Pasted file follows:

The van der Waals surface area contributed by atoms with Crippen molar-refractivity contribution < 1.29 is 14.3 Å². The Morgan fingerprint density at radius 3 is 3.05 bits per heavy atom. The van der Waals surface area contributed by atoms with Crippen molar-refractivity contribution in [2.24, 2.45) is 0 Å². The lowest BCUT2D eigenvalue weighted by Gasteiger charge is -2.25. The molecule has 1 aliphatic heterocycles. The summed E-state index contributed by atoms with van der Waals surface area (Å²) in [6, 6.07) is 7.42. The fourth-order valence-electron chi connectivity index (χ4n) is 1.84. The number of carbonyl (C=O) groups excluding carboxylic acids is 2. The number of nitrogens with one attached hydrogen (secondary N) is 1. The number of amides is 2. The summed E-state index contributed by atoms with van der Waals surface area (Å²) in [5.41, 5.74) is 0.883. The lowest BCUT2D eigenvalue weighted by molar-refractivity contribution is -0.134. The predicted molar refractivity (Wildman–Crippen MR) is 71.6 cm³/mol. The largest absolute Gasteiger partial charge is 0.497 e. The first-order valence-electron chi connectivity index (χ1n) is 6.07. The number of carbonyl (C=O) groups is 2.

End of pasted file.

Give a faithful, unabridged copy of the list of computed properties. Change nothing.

The van der Waals surface area contributed by atoms with Crippen molar-refractivity contribution < 1.29 is 14.3 Å². The Morgan fingerprint density at radius 3 is 3.05 bits per heavy atom. The van der Waals surface area contributed by atoms with Crippen molar-refractivity contribution in [2.24, 2.45) is 0 Å². The lowest BCUT2D eigenvalue weighted by Gasteiger charge is -2.25. The molecule has 1 aliphatic heterocycles. The summed E-state index contributed by atoms with van der Waals surface area (Å²) in [6, 6.07) is 7.42. The fourth-order valence-electron chi connectivity index (χ4n) is 1.84. The number of carbonyl (C=O) groups excluding carboxylic acids is 2. The number of nitrogens with one attached hydrogen (secondary N) is 1. The number of amides is 2. The summed E-state index contributed by atoms with van der Waals surface area (Å²) in [5.41, 5.74) is 0.883. The lowest BCUT2D eigenvalue weighted by molar-refractivity contribution is -0.134. The predicted molar refractivity (Wildman–Crippen MR) is 71.6 cm³/mol. The largest absolute Gasteiger partial charge is 0.497 e. The first-order valence-electron chi connectivity index (χ1n) is 6.07. The number of carbonyl (C=O) groups is 2.